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   Barry Wellman
    A vision is just a vision if it's only in your head
    Step by step, link by link, putting it together
   Visiting Prof         Schl of Information        University of Arizona
   NetLab Network                 FRSC                      INSNA Founder           twitter: @barrywellman
   NETWORKED:The New Social Operating System   Lee Rainie & Barry Wellman
   MIT Press         Print $18  Kindle $11

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Date: Mon, 21 Mar 2016 12:03:13 +0000
From: "[utf-8] Complexity Digest" <[log in to unmask]>
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To: "[utf-8] Barry" <[log in to unmask]>
Subject: [utf-8] Latest Complexity Digest Posts

Learn about the latest and greatest related to complex systems research. More at

Do jobs run in families?

    How much of our choice of profession depends on who our parents are? Parents pass on their genes, set an example, provide opportunities, and give advice to either aim for or steer clear of their own lines of work. In the end, do their children end up in the same type of job? Do siblings choose the same occupation? And is this more or less true for different professions?
To study these questions, we analyzed in aggregate two related sets of de-identified Facebook data: one a sample of siblings' choices of profession, and the other of parent-child choices. The sample included those pairs of individuals in English-speaking locales who specified a sibling or parent-child relationship on Facebook, along with filling in their occupations. The occupations were mapped to major occupation categories 1. The military occupation category is over-represented because it is mapped based on both employer and stated occupation and past military service, whereas other job categories were mapped based on stated occupation only. Since the data excludes those not specifying an occupation on Facebook, it may not be representative of the population overall, but is interesting to study nonetheless.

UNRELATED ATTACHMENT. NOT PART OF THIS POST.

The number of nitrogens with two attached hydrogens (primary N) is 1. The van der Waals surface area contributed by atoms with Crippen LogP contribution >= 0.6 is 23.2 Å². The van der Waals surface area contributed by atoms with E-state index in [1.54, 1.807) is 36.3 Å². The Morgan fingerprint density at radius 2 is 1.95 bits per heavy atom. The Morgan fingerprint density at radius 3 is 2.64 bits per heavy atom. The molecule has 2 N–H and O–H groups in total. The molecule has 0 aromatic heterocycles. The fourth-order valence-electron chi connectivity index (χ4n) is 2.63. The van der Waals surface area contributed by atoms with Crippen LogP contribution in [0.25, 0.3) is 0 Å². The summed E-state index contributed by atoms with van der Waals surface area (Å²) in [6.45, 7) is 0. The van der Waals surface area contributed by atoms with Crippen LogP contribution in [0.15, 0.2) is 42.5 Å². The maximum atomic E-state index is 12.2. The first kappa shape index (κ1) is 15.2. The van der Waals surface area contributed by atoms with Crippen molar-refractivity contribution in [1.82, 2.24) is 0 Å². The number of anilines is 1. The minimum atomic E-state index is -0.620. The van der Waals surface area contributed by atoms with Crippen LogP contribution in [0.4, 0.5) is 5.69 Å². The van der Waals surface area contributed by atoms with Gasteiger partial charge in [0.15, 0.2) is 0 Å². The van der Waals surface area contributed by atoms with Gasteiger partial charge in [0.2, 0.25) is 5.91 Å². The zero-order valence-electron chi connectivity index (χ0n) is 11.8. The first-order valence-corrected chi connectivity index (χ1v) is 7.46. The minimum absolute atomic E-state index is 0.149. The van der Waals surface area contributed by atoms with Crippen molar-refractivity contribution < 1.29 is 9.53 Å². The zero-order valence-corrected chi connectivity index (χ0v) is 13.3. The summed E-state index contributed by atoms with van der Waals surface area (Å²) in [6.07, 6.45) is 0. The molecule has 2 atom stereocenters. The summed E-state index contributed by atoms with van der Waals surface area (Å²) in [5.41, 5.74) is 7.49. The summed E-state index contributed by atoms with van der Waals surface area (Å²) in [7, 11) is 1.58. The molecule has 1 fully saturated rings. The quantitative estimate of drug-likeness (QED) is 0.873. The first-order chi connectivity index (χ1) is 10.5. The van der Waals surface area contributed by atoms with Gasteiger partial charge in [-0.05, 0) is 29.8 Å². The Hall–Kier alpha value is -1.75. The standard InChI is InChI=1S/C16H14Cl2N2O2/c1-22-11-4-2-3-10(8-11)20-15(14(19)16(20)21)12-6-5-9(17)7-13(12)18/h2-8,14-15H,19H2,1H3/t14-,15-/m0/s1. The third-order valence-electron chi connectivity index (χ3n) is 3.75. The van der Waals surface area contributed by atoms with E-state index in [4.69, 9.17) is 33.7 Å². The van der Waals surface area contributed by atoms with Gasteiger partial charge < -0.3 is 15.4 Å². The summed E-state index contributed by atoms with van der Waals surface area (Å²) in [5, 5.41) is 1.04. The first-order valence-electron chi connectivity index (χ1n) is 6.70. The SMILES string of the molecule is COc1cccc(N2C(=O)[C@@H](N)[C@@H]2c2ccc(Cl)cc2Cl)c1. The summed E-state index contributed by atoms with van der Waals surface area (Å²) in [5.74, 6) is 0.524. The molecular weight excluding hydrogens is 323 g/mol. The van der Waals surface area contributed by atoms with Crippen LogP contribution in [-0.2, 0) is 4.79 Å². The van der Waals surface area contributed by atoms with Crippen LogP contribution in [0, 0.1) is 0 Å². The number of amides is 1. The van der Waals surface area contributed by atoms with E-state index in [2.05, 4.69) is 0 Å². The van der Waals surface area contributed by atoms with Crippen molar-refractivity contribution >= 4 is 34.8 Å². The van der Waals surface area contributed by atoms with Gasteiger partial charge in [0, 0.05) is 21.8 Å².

Do jobs run in families?
Ismail Onur Filiz, Lada Adamic

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Improving Urban Mobility by Understanding its Complexity

    Urban mobility systems are composed multiple elements with strong interactions, i.e. their future is co-determined by the state of other elements. Thus, studying components in isolation, i.e. using a reductionist approach, is inappropriate. I propose five recommendations to improve urban mobility based on insights from the scientific study of complex systems: use adaptation over prediction, regulate interactions to avoid friction, use sensors to recover real time information, develop adaptive algorithms to exploit that information, and deploy agents to act on the urban environment.

Improving Urban Mobility by Understanding its Complexity
Carlos Gershenson

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Complex Networks 2016

    The International Workshop on Complex Networks and their Applications aims at bringing together researchers and practitioners from different science communities working on areas related to complex networks.

The 5th International Workshop on Complex Networks and their Applications
November 30 - December 02 2016
Milan, Italy (

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Sponsored by the Complex Systems Society.
Founding Editor: Gottfried Mayer.
Editor-in-Chief: Carlos Gershenson.

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